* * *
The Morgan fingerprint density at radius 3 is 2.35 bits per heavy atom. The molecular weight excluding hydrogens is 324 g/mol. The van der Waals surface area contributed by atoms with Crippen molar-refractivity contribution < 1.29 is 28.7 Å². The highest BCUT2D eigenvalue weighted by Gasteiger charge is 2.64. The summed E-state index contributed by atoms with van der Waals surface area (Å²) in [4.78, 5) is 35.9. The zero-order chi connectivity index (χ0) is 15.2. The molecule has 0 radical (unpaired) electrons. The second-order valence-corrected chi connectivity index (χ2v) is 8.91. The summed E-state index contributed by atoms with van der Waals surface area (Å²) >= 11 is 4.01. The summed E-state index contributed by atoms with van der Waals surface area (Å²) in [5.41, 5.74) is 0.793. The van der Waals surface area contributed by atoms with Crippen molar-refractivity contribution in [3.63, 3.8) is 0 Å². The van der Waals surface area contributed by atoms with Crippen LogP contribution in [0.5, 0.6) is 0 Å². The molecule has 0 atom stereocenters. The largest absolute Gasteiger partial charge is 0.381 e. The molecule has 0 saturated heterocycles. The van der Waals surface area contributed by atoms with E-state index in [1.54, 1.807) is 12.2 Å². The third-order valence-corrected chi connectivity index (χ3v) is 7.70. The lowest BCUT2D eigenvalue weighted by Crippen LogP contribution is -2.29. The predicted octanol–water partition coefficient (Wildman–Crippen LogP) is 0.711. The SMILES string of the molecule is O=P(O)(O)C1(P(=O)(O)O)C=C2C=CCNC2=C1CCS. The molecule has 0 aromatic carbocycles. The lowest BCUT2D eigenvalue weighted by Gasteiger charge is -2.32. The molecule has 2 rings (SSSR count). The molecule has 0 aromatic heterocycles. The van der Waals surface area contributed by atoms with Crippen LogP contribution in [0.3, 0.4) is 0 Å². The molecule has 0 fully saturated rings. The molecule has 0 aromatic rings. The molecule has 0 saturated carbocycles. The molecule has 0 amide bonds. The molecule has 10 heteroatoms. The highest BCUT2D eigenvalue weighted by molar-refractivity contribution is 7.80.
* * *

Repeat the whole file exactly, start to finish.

The Morgan fingerprint density at radius 3 is 2.35 bits per heavy atom. The molecular weight excluding hydrogens is 324 g/mol. The van der Waals surface area contributed by atoms with Crippen molar-refractivity contribution < 1.29 is 28.7 Å². The highest BCUT2D eigenvalue weighted by Gasteiger charge is 2.64. The summed E-state index contributed by atoms with van der Waals surface area (Å²) in [4.78, 5) is 35.9. The zero-order chi connectivity index (χ0) is 15.2. The molecule has 0 radical (unpaired) electrons. The second-order valence-corrected chi connectivity index (χ2v) is 8.91. The summed E-state index contributed by atoms with van der Waals surface area (Å²) >= 11 is 4.01. The summed E-state index contributed by atoms with van der Waals surface area (Å²) in [5.41, 5.74) is 0.793. The van der Waals surface area contributed by atoms with Crippen molar-refractivity contribution in [3.63, 3.8) is 0 Å². The van der Waals surface area contributed by atoms with Crippen LogP contribution in [0.5, 0.6) is 0 Å². The molecule has 0 atom stereocenters. The largest absolute Gasteiger partial charge is 0.381 e. The molecule has 0 saturated heterocycles. The van der Waals surface area contributed by atoms with E-state index in [1.54, 1.807) is 12.2 Å². The third-order valence-corrected chi connectivity index (χ3v) is 7.70. The lowest BCUT2D eigenvalue weighted by Crippen LogP contribution is -2.29. The predicted octanol–water partition coefficient (Wildman–Crippen LogP) is 0.711. The SMILES string of the molecule is O=P(O)(O)C1(P(=O)(O)O)C=C2C=CCNC2=C1CCS. The molecule has 0 aromatic carbocycles. The lowest BCUT2D eigenvalue weighted by Gasteiger charge is -2.32. The molecule has 2 rings (SSSR count). The molecule has 0 aromatic heterocycles. The van der Waals surface area contributed by atoms with Crippen LogP contribution in [0.3, 0.4) is 0 Å². The molecule has 0 fully saturated rings. The molecule has 0 aromatic rings. The molecule has 0 saturated carbocycles. The molecule has 0 amide bonds. The molecule has 10 heteroatoms. The highest BCUT2D eigenvalue weighted by molar-refractivity contribution is 7.80.